BERLIN • Germans voted in three regional state elections yesterday, with the anti-immigration Alternative for Germany (AfD) party looking to profit from popular angst about Chancellor Angela Merkel's immigration policy.
Migration is the hot topic as many people worry how Germany will cope with an influx, totalling more than a million last year alone, that has come to define Dr Merkel's leadership, and on which she has staked her reputation.
Dr Merkel's conservative Christian Democratic Union (CDU) has been losing support to the AfD, which has profited from the growing unease.
"There is only one path, a Merkel unity path, and people want an alternative, they want a real opposition and we want to take on that task," Mr Andre Poggenburg, AfD leader in Saxony-Anhalt, in former East Germany, told reporters after voting.
A failure to win at least two of the three states would be a blow for Dr Merkel just as she is trying to use her status as Europe's most powerful leader to seal an European Union (EU) deal with Turkey to stem the tide of migrants.
Polls indicate that the CDU will remain the biggest party in Saxony-Anhalt, but the AfD could grab almost a fifth of the votes there and surpass the Social Democratic Party (SPD), Dr Merkel's coalition partner in Berlin.
In the west, the CDU could lose to the Greens in Baden-Wuerttemberg, where it is currently the largest party. And in Rhineland-Palatinate, where the CDU came a close second last time, the race is too close to call.
A poor showing for the CDU would be untimely for Dr Merkel, who needs to push through a deal with Turkey at a March 17-18 summit to resolve the migrant crisis .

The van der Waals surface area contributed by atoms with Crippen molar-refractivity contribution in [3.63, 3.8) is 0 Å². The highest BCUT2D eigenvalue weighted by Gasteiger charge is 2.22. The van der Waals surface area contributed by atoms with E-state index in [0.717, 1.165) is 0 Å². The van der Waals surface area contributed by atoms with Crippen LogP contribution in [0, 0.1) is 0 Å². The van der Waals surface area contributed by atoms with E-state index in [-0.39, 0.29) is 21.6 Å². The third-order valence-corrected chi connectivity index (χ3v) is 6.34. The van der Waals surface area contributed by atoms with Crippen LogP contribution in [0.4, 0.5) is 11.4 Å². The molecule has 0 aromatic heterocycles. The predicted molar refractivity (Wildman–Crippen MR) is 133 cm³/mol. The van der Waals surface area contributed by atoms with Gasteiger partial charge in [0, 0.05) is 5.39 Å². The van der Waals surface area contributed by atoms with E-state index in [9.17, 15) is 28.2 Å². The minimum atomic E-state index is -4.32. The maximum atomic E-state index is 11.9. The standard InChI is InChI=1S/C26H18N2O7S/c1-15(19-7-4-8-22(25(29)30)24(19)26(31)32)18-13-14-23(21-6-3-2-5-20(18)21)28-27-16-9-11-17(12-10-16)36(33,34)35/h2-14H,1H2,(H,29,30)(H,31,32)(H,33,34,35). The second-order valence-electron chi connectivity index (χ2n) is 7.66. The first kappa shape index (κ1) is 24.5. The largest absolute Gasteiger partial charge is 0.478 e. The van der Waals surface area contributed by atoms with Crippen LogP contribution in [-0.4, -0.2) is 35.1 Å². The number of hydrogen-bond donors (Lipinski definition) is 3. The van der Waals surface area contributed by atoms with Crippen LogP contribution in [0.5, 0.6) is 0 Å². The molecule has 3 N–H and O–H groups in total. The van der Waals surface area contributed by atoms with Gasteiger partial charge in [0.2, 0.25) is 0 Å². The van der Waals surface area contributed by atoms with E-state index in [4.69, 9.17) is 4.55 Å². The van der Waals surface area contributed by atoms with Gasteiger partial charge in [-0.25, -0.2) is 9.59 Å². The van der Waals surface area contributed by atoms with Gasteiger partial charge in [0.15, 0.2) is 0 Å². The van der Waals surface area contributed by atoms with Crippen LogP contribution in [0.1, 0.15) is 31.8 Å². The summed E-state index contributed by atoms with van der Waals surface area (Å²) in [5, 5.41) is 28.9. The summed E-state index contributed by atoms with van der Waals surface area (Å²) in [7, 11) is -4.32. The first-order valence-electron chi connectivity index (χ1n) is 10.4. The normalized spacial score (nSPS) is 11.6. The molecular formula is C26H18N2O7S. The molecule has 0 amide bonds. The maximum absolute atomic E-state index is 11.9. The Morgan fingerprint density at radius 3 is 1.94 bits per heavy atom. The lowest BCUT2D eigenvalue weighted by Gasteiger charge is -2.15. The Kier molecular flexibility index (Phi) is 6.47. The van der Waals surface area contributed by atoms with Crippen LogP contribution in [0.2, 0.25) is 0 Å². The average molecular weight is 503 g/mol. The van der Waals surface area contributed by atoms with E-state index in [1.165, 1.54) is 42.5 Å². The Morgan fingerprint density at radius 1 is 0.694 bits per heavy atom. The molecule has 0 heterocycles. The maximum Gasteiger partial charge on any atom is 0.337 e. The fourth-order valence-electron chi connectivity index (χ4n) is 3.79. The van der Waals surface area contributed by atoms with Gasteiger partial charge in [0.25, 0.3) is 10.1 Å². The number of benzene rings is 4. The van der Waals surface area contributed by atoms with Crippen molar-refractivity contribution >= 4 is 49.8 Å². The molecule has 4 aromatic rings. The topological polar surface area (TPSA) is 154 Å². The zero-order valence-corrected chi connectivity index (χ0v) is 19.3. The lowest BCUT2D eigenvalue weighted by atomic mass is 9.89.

She alarmed many EU leaders last week by foisting the plan on them and demanding their support.
In Baden-Wuerttemberg in south-western Germany, the candidate fielded by CDU to reclaim control of the region from the Greens admitted that he felt some jitters as he turned out to vote.
"Of course, I feel a healthy nervousness, but I am incredibly confident," Mr Guido Wolf told reporters in the town of Tuttlingen.
Baden-Wuerttemberg was a CDU stronghold for more than 50 years before turning to a Greens-led coalition with the SPD in 2011 after Japan's Fukushima nuclear disaster. Polls show the Greens' state premier, Mr Winfried Kretschmann, 67, is poised to pip Mr Wolf.
Rhineland-Palatinate, a wine- growing region, is shaping up as the pivotal swing state.
The CDU came a close second last time, and the race this time round is too close to call.
CDU candidate Julia Kloeckner, a 43-year-old former German "wine queen", who has positioned herself as a candidate to succeed Dr Merkel one day, has seen her lead shrink, and one poll last week showed her narrowly behind SPD incumbent Malu Dreyer.
One of the parties draining support from Dr Merkel's CDU is the AfD.
Already represented in five of Germany's 16 regional Parliaments, it looked set to burst into three more yesterday, campaigning on slogans such as "Secure the borders" and "Stop the asylum chaos".
The AfD has benefited from growing concern among Germans about the migrant numbers and the country's ability to integrate vast numbers of people from different cultures.
If the AfD performs as well as the polls indicate, the coalition partners may need to team up with a third party to assemble a majority - one of a number of potential "firsts" for German politics as voter loyalties splinter.
Asked how she will prepare for the election results, Dr Merkel told a rally last Saturday: "I will cross my fingers."